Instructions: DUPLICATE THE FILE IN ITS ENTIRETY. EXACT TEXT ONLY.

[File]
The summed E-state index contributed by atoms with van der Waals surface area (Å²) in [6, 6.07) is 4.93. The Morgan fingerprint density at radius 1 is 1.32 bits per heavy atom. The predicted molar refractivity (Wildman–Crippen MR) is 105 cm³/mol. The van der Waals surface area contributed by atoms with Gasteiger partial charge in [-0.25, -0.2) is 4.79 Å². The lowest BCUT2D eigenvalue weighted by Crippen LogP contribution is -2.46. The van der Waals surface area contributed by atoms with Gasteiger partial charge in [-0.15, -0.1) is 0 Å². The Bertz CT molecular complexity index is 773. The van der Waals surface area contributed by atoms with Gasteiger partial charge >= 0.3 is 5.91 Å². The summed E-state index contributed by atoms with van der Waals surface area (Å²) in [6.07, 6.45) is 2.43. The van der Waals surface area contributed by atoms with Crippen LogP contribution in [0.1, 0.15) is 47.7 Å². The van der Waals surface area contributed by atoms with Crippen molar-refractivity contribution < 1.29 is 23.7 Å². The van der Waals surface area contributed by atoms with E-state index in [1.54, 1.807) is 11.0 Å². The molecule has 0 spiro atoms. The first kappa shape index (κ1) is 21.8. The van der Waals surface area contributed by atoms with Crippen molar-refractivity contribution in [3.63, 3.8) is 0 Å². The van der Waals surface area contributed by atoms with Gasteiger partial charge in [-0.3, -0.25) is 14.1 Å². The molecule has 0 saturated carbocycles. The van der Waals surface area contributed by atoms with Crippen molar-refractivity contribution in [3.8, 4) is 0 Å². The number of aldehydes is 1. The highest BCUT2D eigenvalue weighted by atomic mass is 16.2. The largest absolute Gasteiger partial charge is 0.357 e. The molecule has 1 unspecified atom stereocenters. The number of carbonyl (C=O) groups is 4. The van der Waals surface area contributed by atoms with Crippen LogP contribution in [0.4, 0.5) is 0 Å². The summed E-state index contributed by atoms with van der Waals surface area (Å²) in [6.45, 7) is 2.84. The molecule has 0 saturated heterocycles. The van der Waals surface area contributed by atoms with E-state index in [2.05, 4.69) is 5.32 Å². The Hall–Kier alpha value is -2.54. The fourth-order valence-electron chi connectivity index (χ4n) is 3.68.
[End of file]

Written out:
The summed E-state index contributed by atoms with van der Waals surface area (Å²) in [6, 6.07) is 4.93. The Morgan fingerprint density at radius 1 is 1.32 bits per heavy atom. The predicted molar refractivity (Wildman–Crippen MR) is 105 cm³/mol. The van der Waals surface area contributed by atoms with Gasteiger partial charge in [-0.25, -0.2) is 4.79 Å². The lowest BCUT2D eigenvalue weighted by Crippen LogP contribution is -2.46. The van der Waals surface area contributed by atoms with Gasteiger partial charge in [-0.15, -0.1) is 0 Å². The Bertz CT molecular complexity index is 773. The van der Waals surface area contributed by atoms with Gasteiger partial charge >= 0.3 is 5.91 Å². The summed E-state index contributed by atoms with van der Waals surface area (Å²) in [6.07, 6.45) is 2.43. The van der Waals surface area contributed by atoms with Crippen LogP contribution in [0.1, 0.15) is 47.7 Å². The van der Waals surface area contributed by atoms with Crippen molar-refractivity contribution < 1.29 is 23.7 Å². The van der Waals surface area contributed by atoms with E-state index in [1.54, 1.807) is 11.0 Å². The molecule has 0 spiro atoms. The first kappa shape index (κ1) is 21.8. The van der Waals surface area contributed by atoms with Crippen molar-refractivity contribution in [3.63, 3.8) is 0 Å². The van der Waals surface area contributed by atoms with Gasteiger partial charge in [-0.3, -0.25) is 14.1 Å². The molecule has 0 saturated carbocycles. The van der Waals surface area contributed by atoms with Crippen molar-refractivity contribution in [3.8, 4) is 0 Å². The number of aldehydes is 1. The highest BCUT2D eigenvalue weighted by atomic mass is 16.2. The largest absolute Gasteiger partial charge is 0.357 e. The molecule has 1 unspecified atom stereocenters. The number of carbonyl (C=O) groups is 4. The van der Waals surface area contributed by atoms with Crippen LogP contribution in [0.4, 0.5) is 0 Å². The summed E-state index contributed by atoms with van der Waals surface area (Å²) in [6.45, 7) is 2.84. The molecule has 0 saturated heterocycles. The van der Waals surface area contributed by atoms with E-state index in [2.05, 4.69) is 5.32 Å². The Hall–Kier alpha value is -2.54. The fourth-order valence-electron chi connectivity index (χ4n) is 3.68.